10-11 March 2017
1967 Lamborghini 400 GT 2+2 by Touring
- Chassis no. 01174
- Engine no. 1232
Sold for $451,000
- Very limited production; one of only 247 built
- Recent service and refinished in period colors
Ferrucio Lamborghini was a tremendously successful tractor and air conditioning manufacturer who decided to produce his own GT car in the early 1960s, one that reflected his personal tastes. Having made a fortune, he certainly had the resources and wherewithal. His first prototype of the 350 GTV was shown at Turin in November 1963, though it was not ready for production when unveiled. Its chassis was by Neri & Bonacini, and its Scaglione-styled body was by Sargiotto, but it was given a lukewarm reception by the press. This was not the first pretender to Ferrari’s crown to come from Italy, the media said, nor would it be the last. However, Lamborghini was determined to make a success of his new venture. With the engineering well advanced, he passed the styling on to Carrozzeria Touring of Milan for refinement.
Wearing its new coachwork, the new Lamborghini was well received at Geneva in March 1964. Despite the short development period, Touring fabricated a sensational aluminum-alloy superleggera body, while production was also contracted out to Marazzi. The body was certainly different from those of Ferrari and Maserati: its lines were sensuous, and the entire package was undeniably distinctive. The car earned rave reviews for its V-12 performance and excellent handling, courtesy of Bizzarrini. Top speed for the new model was in excess of 150 mph.
Two years later, the car evolved into the 400 GT 2+2, with the addition of vestigial rear seating and subtle styling alterations on the same 100.4-inch wheelbase. Though the style of the 350 GT was preserved, virtually every panel had been revised, and it was given four headlights to differentiate it from its predecessor. The floor pan was lowered, and the roof was raised 2.6 inches; additional interior room was made possible by reversing the upper and lower rear control arms in the front to the rear arrangement. An additional windshield wiper was added, and the body was produced in steel, rather than aluminum, to simplify production. A single 23-gallon fuel tank replaced dual 10.5-gallon tanks on the previous model. The V-12 was enlarged from 3.5- to 4.0-liters, and horsepower was increased from 280 to 320. Suspension was all-around double wishbones with four-wheel disc brakes, along with a Lamborghini-built five-speed gearbox designed by Chief Engineer Gian Paolo Dallara, replacing the earlier ZF-derived gearbox. Just 247 were produced between 1966 and 1968.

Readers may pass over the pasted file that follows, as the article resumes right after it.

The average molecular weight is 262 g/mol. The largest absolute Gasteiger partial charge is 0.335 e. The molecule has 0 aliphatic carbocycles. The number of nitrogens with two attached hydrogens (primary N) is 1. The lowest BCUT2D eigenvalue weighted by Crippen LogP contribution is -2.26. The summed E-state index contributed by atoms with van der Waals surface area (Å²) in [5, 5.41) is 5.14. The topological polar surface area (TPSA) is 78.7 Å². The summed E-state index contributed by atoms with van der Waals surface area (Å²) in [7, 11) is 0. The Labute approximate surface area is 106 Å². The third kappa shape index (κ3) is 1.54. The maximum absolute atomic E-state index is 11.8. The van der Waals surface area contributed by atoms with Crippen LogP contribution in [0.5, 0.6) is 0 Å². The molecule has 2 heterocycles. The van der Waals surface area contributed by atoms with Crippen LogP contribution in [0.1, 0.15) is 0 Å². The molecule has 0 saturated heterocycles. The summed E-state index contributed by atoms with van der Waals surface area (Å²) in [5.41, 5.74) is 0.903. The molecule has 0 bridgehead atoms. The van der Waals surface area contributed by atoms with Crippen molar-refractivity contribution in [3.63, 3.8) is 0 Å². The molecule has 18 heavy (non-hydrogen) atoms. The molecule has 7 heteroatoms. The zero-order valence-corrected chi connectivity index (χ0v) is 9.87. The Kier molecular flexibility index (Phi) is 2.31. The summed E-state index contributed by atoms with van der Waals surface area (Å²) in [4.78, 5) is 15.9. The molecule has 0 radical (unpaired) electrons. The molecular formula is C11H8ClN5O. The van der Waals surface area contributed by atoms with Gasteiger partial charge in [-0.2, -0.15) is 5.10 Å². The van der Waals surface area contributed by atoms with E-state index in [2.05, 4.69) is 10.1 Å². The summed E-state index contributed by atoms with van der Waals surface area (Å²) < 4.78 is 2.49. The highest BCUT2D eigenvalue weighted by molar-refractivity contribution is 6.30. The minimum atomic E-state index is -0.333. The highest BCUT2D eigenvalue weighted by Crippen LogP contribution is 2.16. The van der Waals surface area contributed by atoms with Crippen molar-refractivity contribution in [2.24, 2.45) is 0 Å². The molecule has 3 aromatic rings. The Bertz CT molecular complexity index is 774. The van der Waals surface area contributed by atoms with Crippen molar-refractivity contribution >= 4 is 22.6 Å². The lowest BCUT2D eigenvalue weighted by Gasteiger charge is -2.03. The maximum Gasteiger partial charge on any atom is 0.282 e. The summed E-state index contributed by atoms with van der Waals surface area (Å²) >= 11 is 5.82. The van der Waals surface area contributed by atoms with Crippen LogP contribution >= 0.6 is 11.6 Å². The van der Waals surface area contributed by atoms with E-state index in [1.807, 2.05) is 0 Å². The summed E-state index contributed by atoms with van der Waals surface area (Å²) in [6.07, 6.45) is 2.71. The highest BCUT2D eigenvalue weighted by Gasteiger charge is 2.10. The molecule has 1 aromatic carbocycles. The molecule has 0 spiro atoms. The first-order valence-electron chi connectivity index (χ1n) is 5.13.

This particular 400 GT is from the middle of production in 1967 and is a particularly desirable and attractive example of the breed. Formerly residing with an enthusiast in the Netherlands, it has since joined another significant and well-respected collection, in which it keeps company with some of the finest GT motor cars of the period. The color combination of silver grey over tan hides is certainly of the period, and given the interior’s lovely presentation and handsome patina, it is believed to be largely original to the car. The paintwork was redone recently and the car was treated to a comprehensive servicing, which included the carburetors, brakes, fuel lines, fluid changes, and so forth. A matching-numbers example, its presentation is excellent throughout.
Lamborghini 400 GTs are certainly quite rare, and fine examples become available infrequently. They make for wonderful driver’s cars with proper GT styling that exemplifies Lamborghini’s earliest design efforts and with a recent refinishing, servicing, and matching numbers to boot, this is a particularly attractive example.
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